“Never forget that the Adar are the largest nation on Grergene. Each settlement is its own city state, but when any one is threatened they act with complete unity. The Adar are not human. They do not quarrel; they do not fight amongst themselves; they do not backstab; you cannot get a better deal by going to a different colony. Offering them status is useless. With the Adar it is best to be forthright, honest, and to never ever break your word. In other words, for political matters, treat the Adar as though they held a knife to your neck and a polite smile on their lips.”
- A Guide to Grergenen Politics
The long trek through the unchanging tunnel gave rise to a paradox well known to adventurers, wary boredom. Each door was checked, all the tunnel carefully inspected, and nothing changed.
The abrupt end to the tunnel came as a welcome relief, even if it represented the possibility of new danger.
The sudden change of view was also breathtaking.
Far above pinpricks of starlight glimmered with twinkling light. The tunnel itself gave way to a patterned road, the entrance bracketed by two [Lion Statues]. Other statues were half visible in the gloom, illuminated by crystal pillars flanking the road at regular intervals. Within the pillars were spiraling flecks of light, like campfire sparks trapped in glass.
A short distance down the road was a building.
After thoroughly clearing it, they deemed it sufficiently safe. Immediately after they engaged in the time honored tradition of adventurers everywhere. They looted it.
It proved to be a fruitless task. No sooner would an item be removed from the building than it would melt away, only to reappear back where it had been originally.
After testing everything, the team reluctantly concluded that the building had been properly setup against rampant pillaging. Tired, they placed down wards and set up a watch schedule. Then, submitting to the demands of their bodies, they slept.
Despite any worries they may have held, Zidaun and the others slept well in the comfortable beds. The beginning of the next day saw each of them fed and ready to continue exploration in bright spirits.
The grotto was no less breathtaking than it had been the day before. Today, they started by retracing their steps to where they had entered. Then they followed the wall, light stones bright in their hands, as they surveyed their surroundings. The vast scaly hide of Jormungandr undulated as they followed the wall. Occasionally, other statues leered horrifically out of the gloom. Manticores, Minotaurs, Cthulhu, mind-flayers, tentacle beasts, Cerberus, and more lurked in stone.
Eventually, however, they saw a more lighted section in the distance. Coming closer they could see a row of trees in an arc that preceded from the wall out into the dark until they faded from sight.
Each tree was identical. A single trunk of dark bark grew from a network of tangled roots planted in a circle of rich damp earth. The branches of the tree curved out, up, and then back in, enclosing a hollow sphere of crystal. Within the crystal sphere danced an ephemeral flame.
The leaves of the tree were broad and shimmered in the ever-changing light like gold and emeralds. Unable to help himself, Zidaun plucked a single green leaf. Brought into the steady light of the stone he clutched in his other hand the leaf became merely ordinary. It was a waxy elongated oval with the point at each end. When he concealed the light and brought it into shadow it once more glimmered with reflected emerald glory.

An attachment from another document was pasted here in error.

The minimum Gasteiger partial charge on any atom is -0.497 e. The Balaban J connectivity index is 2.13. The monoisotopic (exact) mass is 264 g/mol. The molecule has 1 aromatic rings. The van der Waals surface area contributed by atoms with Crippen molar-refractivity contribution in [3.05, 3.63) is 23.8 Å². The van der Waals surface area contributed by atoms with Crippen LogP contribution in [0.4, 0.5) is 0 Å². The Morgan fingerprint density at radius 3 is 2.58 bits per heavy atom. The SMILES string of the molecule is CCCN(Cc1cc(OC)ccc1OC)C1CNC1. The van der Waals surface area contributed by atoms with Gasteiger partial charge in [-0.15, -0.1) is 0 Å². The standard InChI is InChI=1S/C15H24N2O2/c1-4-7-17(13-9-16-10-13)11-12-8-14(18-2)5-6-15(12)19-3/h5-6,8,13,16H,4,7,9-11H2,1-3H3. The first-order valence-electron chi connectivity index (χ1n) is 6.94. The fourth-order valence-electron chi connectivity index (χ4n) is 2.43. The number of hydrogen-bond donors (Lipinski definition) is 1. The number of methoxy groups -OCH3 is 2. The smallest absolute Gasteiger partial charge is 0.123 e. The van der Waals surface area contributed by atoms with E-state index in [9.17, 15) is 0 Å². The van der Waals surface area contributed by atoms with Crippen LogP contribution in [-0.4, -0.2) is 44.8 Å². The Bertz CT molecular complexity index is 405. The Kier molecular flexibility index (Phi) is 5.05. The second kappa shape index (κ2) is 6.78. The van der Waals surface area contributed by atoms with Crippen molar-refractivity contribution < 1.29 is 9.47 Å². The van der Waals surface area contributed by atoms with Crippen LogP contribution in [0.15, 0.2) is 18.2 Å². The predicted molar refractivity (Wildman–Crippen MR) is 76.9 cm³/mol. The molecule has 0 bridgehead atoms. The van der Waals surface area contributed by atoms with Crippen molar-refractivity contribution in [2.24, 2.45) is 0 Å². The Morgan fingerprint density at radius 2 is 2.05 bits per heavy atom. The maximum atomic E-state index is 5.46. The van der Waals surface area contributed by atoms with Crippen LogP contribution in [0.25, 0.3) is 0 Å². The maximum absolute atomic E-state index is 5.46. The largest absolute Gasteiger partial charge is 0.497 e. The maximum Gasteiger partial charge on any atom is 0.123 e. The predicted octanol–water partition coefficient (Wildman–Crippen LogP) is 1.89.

The rest of the tree was the same. When he brought the tree into full light the leaves became ordinary greens and yellows. The tree identified as an “Iridescent Murkwood.” He noted without any surprise that he had never heard of it. He took the time to write out a small note of its characteristics and name, and they continued on.
Past the trees were a series of varied buildings. There was a larger central building surrounded by an arc of narrow buildings on the side farther into the cavern. All the structures were formed of pure black basalt speckled with glowing motes of color. The basalt was not flat, but was instead formed of hexagonal columns, though their full shape could only be seen on the corners of buildings. From a distance, the building’s rough black stone and tiny lights had been indistinguishable from the distant cavern wall.
The center building, larger though it was, was still not particularly massive. It was a 20 foot cube, while the other buildings, each 5 feet x 10 feet, radiated away from the central building like a particularly blocky sunrise.
They noted the buildings, but again continued on. Past the buildings was the entire purpose of their visit. An enormous door with a flaming bird upon it, a Phoenix, with its wings outspread and its head turned to the side to show one flaming eye. And, standing massive above the door, were two statues locked in eternal battle. Both statues were a juxtaposition of beauty and terror. A human no, an angel, with elegant limbs bore two wings and wore an expression of calm determination mixed with unearthly beauty. The sword in its hands was locked against the weapon of its savage opponent.
It’s opponent, a devil, was a horned vision of brutal intensity. Its face bared its sharp teeth in a fanged grimace and its expression was contorted with rage. Behind it leathery wings with bones outlined by the flesh stretched back. Both statues were painted with a soft and indeterminate light.
“Well, looks like this is where we need to be,” he said.
“Not exactly subtle, is it?” Inda asked.
A few soft chuckles came in response.
They approached the door, sharply aware of their own steps echoing out into the gloom. Upon touching the door, a notice appeared.
Access to dungeon restricted.